pageNumber = totalCountOfPages < pageNumber ? totalCountOfPages : pageNumber;
    //If by chance the pageNumber now is the same as totalCountOfPages
    //(Meaning it was larger than totalCountOfPages originally)
    //1 has to be subtracted to make sure it's inline with a 0 based system where
    //page 1 is actually 0.  This will make more sense when using skip and take in
    //the next post.
    pageNumber = totalCountOfPages != pageNumber ? pageNumber : totalCountOfPages - 1;
  }
  else
  {
    pageNumber = 0;
  }

  return pageNumber;
}

Ok so I’m going to claim this is amazing stuff, but it will come in handy with the next post.

Paging and the Entity Framework, Skip, and Take Part 1

Get the total count of pages. | Get the real page number. | Using Skip and Take to Page | The Actual Paging Controls

So something I’ve been doing a lot of lately is making quite possibly the best thing ever: String cheese wrapped in turkey bacon. But when I’m not doing that, I am working with a lot of ListViews and the entity framework. Now I know there are “built in” paging controls but I just haven’t liked what I’ve seen. So I took it upon myself one day to develop a repeatable system for paging. Say you have users and a bunch of invites that are attached to the users. You want to show a list of invites for a particular user, but you want a ListView that doesn’t show every invite… ie you need a pager. Well just so happens I have a solution, but as always you should consult a doctor before use.

First off you need a method to get the total count of pages meaning what the ceiling is when you page upwards. After all, if you go over the possible count of pages, you’ll just get no items returned and look kind of dumb.

There are three situations you have to look out for: You have less items that the required items per page (Say 10 rows but you display 20 row per page), you have a perfect division (20 rows and 20 row per page or 40 rows and 20 rows per page, ect), you have an uneven division (21 rows and 20 rows per page). First two are easy, third isn’t hard exactly but there are some catches.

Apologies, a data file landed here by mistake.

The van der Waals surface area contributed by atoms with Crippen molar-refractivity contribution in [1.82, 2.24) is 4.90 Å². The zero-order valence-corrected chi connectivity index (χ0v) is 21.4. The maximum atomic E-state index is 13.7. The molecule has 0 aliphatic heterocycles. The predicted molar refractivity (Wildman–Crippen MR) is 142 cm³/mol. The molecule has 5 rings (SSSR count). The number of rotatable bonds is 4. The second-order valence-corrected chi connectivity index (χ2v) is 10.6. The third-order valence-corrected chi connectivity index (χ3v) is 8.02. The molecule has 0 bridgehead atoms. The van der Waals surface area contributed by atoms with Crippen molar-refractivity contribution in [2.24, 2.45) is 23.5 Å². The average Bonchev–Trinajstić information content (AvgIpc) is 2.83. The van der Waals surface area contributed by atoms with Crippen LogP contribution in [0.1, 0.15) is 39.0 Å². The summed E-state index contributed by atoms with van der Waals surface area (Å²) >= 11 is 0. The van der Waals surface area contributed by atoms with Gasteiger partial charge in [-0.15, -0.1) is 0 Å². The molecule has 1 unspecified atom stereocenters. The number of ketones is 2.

public static Int32 TotalCountOfPages(Int32 rowCount, Int32 neededPageSize)
{
  Int32 returnValue;
  if(rowCount > 0)
  {
    if (rowCount <= neededPageSize)
    {
      returnValue = 1;
    }
    else
    {
      if ((rowCount % neededPageSize) == 0)
      {
        returnValue = rowCount / neededPageSize;
      }
      else
      {
        Decimal convertedPageSize =
         Convert.ToDecimal(neededPageSize);
        Decimal convertedRowCount =
         Convert.ToDecimal(rowCount);
        Decimal resultRounded =
          Math.Round(convertedRowCount / convertedPageSize);
        Decimal resultNonRounded =
          convertedRowCount / convertedPageSize;

        if (resultRounded < resultNonRounded)
        {
           returnValue =
            Convert.ToInt32(resultRounded + 1);
        }
        else
        {
           returnValue =
            Convert.ToInt32(resultRounded);
        }
      }
    }
  }
  else
  {
    returnValue = 0;
  }
  return returnValue;
}

Ok so first off, I assume this one is pretty obvious:

  if(rowCount > 0)

If there aren’t any rows, the there can’t be a page count.

Next take care the less rows than being shown per page:

  if (rowCount <= neededPageSize)
  {
    returnValue = 1;
  }

Simple enough. Now for the second part, a perfect division between rows and rows to show:

 if ((rowCount % neededPageSize) == 0)
 {
    returnValue = rowCount / neededPageSize;
 }

Basically, for those who don’t know mod or the % operator, that means there is no remainder. If there were, the result of rowCount % neededPageSize would not be 0 since Mod basically means “Give me what’s left over when I divide something by something else.”

Ok, this is where it gets a little messy as I have yet to find a good way to round a number up since, far as I know, there’s no way to do it with the .Net lib’ary. So, I had to come up with something clever… and when that failed I came up with this:

 Decimal convertedPageSize =
    Convert.ToDecimal(neededPageSize);
 Decimal convertedRowCount =
    Convert.ToDecimal(rowCount);